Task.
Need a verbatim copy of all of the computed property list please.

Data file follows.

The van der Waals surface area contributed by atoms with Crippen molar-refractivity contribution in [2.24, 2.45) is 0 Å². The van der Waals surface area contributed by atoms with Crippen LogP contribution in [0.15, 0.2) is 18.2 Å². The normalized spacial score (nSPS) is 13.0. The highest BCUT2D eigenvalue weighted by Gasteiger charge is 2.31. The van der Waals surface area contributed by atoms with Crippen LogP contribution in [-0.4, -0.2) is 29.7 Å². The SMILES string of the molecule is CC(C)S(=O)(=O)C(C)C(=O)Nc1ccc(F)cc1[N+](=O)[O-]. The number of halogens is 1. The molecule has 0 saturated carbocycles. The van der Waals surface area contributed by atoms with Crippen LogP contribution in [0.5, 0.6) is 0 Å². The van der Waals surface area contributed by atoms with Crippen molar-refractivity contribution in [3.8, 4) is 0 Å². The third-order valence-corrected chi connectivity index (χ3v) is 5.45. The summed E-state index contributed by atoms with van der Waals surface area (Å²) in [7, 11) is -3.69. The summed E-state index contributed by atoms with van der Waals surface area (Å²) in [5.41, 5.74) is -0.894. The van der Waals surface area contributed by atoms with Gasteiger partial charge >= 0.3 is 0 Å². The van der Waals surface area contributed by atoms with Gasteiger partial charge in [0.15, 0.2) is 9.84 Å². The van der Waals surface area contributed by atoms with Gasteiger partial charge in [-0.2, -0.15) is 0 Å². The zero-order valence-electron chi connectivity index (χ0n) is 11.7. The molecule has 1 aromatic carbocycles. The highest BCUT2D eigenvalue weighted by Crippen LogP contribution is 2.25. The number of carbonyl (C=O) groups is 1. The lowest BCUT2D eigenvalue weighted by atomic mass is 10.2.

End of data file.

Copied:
The van der Waals surface area contributed by atoms with Crippen molar-refractivity contribution in [2.24, 2.45) is 0 Å². The van der Waals surface area contributed by atoms with Crippen LogP contribution in [0.15, 0.2) is 18.2 Å². The normalized spacial score (nSPS) is 13.0. The highest BCUT2D eigenvalue weighted by Gasteiger charge is 2.31. The van der Waals surface area contributed by atoms with Crippen LogP contribution in [-0.4, -0.2) is 29.7 Å². The SMILES string of the molecule is CC(C)S(=O)(=O)C(C)C(=O)Nc1ccc(F)cc1[N+](=O)[O-]. The number of halogens is 1. The molecule has 0 saturated carbocycles. The van der Waals surface area contributed by atoms with Crippen LogP contribution in [0.5, 0.6) is 0 Å². The van der Waals surface area contributed by atoms with Crippen molar-refractivity contribution in [3.8, 4) is 0 Å². The third-order valence-corrected chi connectivity index (χ3v) is 5.45. The summed E-state index contributed by atoms with van der Waals surface area (Å²) in [7, 11) is -3.69. The summed E-state index contributed by atoms with van der Waals surface area (Å²) in [5.41, 5.74) is -0.894. The van der Waals surface area contributed by atoms with Gasteiger partial charge >= 0.3 is 0 Å². The van der Waals surface area contributed by atoms with Gasteiger partial charge in [0.15, 0.2) is 9.84 Å². The van der Waals surface area contributed by atoms with Gasteiger partial charge in [-0.2, -0.15) is 0 Å². The zero-order valence-electron chi connectivity index (χ0n) is 11.7. The molecule has 1 aromatic carbocycles. The highest BCUT2D eigenvalue weighted by Crippen LogP contribution is 2.25. The number of carbonyl (C=O) groups is 1. The lowest BCUT2D eigenvalue weighted by atomic mass is 10.2.